But it’s not just about reputation management. Providing students with the training and resources necessary to do their jobs — in addition to granting them interviews, providing statements and information, and generally treating them like journalists — means living up to the mission colleges subscribe to. Just like experiences inside the classroom, learning to be a journalist requires being taught by someone with expertise in the field. It requires a sustainable budget that allows for investing in annual training, as well as qualified advisers or mentors who understand their role is to educate students on responsible journalism practices. It also requires the recognition that students are not perfect. Their work won’t be flawless, but it will get stronger over time with the right support. And that is important far beyond the gates of campus.

Consider the fact that as communities have lost their local newspapers, student papers are stepping in to fill the void, often serving as the de facto paper of record for some towns and cities. Covering not just institutional matters, these student journalists are also present at zoning board and city council meetings, reporting on topics relevant to both campus and community residents. Over the last two years, student journalists have often been the most credible and persistent sources of news about the COVID-19 pandemic and its impact on campuses and, by extension, larger communities.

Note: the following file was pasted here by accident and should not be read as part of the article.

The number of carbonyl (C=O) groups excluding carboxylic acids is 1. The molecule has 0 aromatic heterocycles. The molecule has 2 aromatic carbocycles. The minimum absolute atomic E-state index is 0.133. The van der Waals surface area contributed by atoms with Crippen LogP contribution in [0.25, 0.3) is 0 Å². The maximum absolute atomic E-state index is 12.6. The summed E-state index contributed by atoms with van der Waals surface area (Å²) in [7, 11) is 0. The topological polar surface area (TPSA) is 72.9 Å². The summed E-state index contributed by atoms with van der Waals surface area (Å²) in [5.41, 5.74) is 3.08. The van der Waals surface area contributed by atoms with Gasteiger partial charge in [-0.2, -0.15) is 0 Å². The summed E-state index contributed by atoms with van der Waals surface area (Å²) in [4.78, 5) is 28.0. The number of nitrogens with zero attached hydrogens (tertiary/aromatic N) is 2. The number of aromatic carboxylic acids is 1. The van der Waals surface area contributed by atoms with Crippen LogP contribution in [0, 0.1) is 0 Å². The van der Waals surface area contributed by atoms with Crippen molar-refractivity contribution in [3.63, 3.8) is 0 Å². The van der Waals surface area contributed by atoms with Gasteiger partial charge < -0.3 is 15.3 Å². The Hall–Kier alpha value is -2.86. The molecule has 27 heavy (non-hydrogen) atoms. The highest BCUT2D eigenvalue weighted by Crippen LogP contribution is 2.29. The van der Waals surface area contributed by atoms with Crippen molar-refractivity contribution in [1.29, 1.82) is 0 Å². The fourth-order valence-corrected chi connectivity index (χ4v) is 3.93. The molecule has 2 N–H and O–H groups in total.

By preparing student journalists to fulfill their responsibilities, universities have an opportunity to serve their hometowns in a different, vital way that is responsive to the very real need for well-sourced, accurate, reliable journalism in an ever-larger number of news deserts.

College and university leaders gain nothing from disparaging their own student media. This disingenuous approach runs counter to higher education’s core values and leads to immediate negative effects on campus and in local communities.

It also has implications for the future of our democracy, which relies on strong journalism and well-trained journalists. Institutions have a responsibility to truly deliver on their missions at all times, and especially in the times we’re in now — rife with misinformation, disinformation, partisan outlets and attacks on the media. It’s easy to dismiss young, inexperienced journalists, but doing so has consequences that extend far beyond the campus gates and long after students graduate or administrators move on to other jobs. This recognition is long overdue. Higher education needs to do better.

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Erin A. Hennessy is vice president at TVP Communications, a national public relations and crisis communications agency solely focused on higher education.
Erin A. Hennessy
Kristine Maloney is assistant vice president at TVP Communications, a national public relations and crisis communications agency solely focused on higher education.
Kristine Maloney